It’s been a very long three weeks but we made it. My helper is back and I can finally take a bit of a breather. In fact, we will immediately celebrate tonight by going for Coldplay!!
I’ll be dropping all the kids off at my mom’s house and then RUNNING out of there like…
Imma get a whole evening without any babies getting all up in my face yelling “MOMMY LOOK AT ME I WANT…”?? That alone is enough to guarantee that it’ll be a glorious night. Also, sorry guys, mommy will definitely not be looking at you because I’ll be looking at my delicious dinner at a place where people are not allowed to speak above 30 decibels and then after that I will be too busy looking at Chris Martin instead.
I’d like to say in retrospect that the past several weeks weren’t so bad but then I’d be lying. It was pretty bad. I hope I never have to do it again without significant advancements in the field of cloning. Kidding. I’d be totally weirded out if I had a clone, that would never work.
On the bright side, here are some of the things I’ve learnt from having to manage 5 kids alone for 3 weeks.
1. Kids are actually very useful.
No question about it, I would not have survived without the help of these kids who took on everything from babysitting to food prep to packing and even laundry. You know how when you try to get the kids to do stuff and they’re not very good so they end up doing a half-assed job and you have to redo it and you’re like “okay, it would have been so much easier to just do this myself“?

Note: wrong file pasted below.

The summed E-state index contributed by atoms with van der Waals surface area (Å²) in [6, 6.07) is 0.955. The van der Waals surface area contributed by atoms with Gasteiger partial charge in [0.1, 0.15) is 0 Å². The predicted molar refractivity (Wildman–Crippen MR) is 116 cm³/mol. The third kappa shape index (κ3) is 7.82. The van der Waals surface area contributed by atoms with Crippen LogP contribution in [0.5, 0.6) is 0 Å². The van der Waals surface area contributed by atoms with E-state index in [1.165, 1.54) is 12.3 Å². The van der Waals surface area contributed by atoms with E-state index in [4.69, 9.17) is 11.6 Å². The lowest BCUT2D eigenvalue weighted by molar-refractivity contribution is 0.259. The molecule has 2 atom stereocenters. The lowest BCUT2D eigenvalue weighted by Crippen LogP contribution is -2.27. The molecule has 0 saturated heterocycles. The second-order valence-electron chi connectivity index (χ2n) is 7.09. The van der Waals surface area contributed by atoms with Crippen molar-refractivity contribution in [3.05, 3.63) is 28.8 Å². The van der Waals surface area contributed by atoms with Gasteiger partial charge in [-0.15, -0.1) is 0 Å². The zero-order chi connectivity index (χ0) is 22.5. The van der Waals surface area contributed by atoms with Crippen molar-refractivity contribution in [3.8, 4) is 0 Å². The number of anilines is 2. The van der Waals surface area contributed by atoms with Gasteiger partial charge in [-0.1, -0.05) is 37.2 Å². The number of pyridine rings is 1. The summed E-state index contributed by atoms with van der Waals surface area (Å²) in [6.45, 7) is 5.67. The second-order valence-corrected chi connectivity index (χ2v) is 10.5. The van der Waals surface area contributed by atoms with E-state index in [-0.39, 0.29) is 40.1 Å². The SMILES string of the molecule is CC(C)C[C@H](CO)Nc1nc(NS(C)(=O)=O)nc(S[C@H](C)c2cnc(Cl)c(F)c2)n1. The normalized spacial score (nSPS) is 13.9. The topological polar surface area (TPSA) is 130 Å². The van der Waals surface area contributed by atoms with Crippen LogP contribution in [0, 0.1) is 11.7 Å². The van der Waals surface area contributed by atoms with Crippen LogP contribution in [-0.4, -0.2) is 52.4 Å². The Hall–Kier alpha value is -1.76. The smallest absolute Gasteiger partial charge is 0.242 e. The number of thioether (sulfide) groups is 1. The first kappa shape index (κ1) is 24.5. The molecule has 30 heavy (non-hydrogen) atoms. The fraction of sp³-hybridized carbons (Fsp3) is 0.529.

I learnt that sometimes, a half-assed job is better than a no-assed job, and after they get in enough practice, they’ll be able to full-ass the thing, so everybody wins.
2. As are husbands.
Husbands are extremely useful for tagging in when you need to go lie down and cry into your pillow at the end of the day.
3. I can be a better parent when things are in order.
When I was younger, I used to have a very respectable tolerance for mess – an organized mess, I used to call it (which is basically an excuse to not clean my room). My room could look like I just got robbed and it wouldn’t bother me one bit.
These days, for better or worse, I feel my cortisol levels rise when the house in a state of disarray, like my world is spinning out of control. Which makes it very hard to be all “don’t worry about the mess, I’ll just be over here carpe-ing the diem with these babies for 5 hours straight“. If I bought into the whole cleaning can wait, just enjoy the moment with the kids all day nonsense, I’d be living in an actual slum by day 3.
I realized that while it seems counterproductive to pack and repack and rerepack multiple times a day, it makes me feel like a better parent who can seize the day when my world is in order.
4. A little slack goes a long way.
Few nights ago, it was one of those exceptionally rough days. The post dinner mayhem was in full swing, the babies were refusing to shower, Kirsten’s eye was hurting and Tru was all “why do I have to be the one to clean up this ridiculous mess? I didn’t even play with all this stuff!”
“Because I spent years packing up after you and now it’s your turn to do the same, it’s called the circle of packing,” I wanted to say. “And we’re a family, it’s what we do. We clean up each other’s messes.”
But I knew this was a lot to ask from a 9-year-old. He had already done a lot of cleaning up after his siblings the past several weeks, much more than I had expected. So I told him that it’s ok and he could take a break.
“Hey Tru, you can go get a can of 100 plus and read for a bit. Just make sure you’re ready for bed by 8 okay?”
I went about bathing the little ones and getting them in their jammies and when I came out, I saw that Truett had cleaned up the entire house. And it wasn’t a shoddy job either. It was like the gold standard of packing, all the toys were put away neatly and everything was in order.
“Thanks Tru, that was an amazing job! Why did you decide to do it?” I asked.
“I just wanted to help you. And everything was so messy, I couldn’t take it.”
I think I’m just gonna go ahead and keep these kids. :)